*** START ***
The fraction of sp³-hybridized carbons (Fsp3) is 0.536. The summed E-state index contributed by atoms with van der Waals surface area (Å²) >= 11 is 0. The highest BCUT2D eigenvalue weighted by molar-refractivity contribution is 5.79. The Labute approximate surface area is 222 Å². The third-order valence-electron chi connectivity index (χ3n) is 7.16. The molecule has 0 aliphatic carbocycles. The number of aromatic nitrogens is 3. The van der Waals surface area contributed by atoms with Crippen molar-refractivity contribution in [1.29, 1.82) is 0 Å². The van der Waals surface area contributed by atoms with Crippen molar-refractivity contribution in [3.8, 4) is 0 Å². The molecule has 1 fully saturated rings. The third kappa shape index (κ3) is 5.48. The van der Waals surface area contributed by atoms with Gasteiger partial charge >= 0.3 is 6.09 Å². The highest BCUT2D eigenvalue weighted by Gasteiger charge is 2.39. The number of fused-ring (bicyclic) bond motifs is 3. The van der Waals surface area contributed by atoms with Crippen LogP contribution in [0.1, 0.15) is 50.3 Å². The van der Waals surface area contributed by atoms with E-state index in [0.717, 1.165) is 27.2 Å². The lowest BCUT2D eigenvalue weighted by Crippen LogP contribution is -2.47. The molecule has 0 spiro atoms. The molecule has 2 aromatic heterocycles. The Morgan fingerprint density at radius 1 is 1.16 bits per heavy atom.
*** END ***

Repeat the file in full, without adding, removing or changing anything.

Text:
The fraction of sp³-hybridized carbons (Fsp3) is 0.536. The summed E-state index contributed by atoms with van der Waals surface area (Å²) >= 11 is 0. The highest BCUT2D eigenvalue weighted by molar-refractivity contribution is 5.79. The Labute approximate surface area is 222 Å². The third-order valence-electron chi connectivity index (χ3n) is 7.16. The molecule has 0 aliphatic carbocycles. The number of aromatic nitrogens is 3. The van der Waals surface area contributed by atoms with Crippen molar-refractivity contribution in [1.29, 1.82) is 0 Å². The van der Waals surface area contributed by atoms with Crippen molar-refractivity contribution in [3.8, 4) is 0 Å². The molecule has 1 fully saturated rings. The third kappa shape index (κ3) is 5.48. The van der Waals surface area contributed by atoms with Gasteiger partial charge >= 0.3 is 6.09 Å². The highest BCUT2D eigenvalue weighted by Gasteiger charge is 2.39. The number of fused-ring (bicyclic) bond motifs is 3. The van der Waals surface area contributed by atoms with Crippen LogP contribution in [0.1, 0.15) is 50.3 Å². The van der Waals surface area contributed by atoms with E-state index in [0.717, 1.165) is 27.2 Å². The lowest BCUT2D eigenvalue weighted by Crippen LogP contribution is -2.47. The molecule has 0 spiro atoms. The molecule has 2 aromatic heterocycles. The Morgan fingerprint density at radius 1 is 1.16 bits per heavy atom.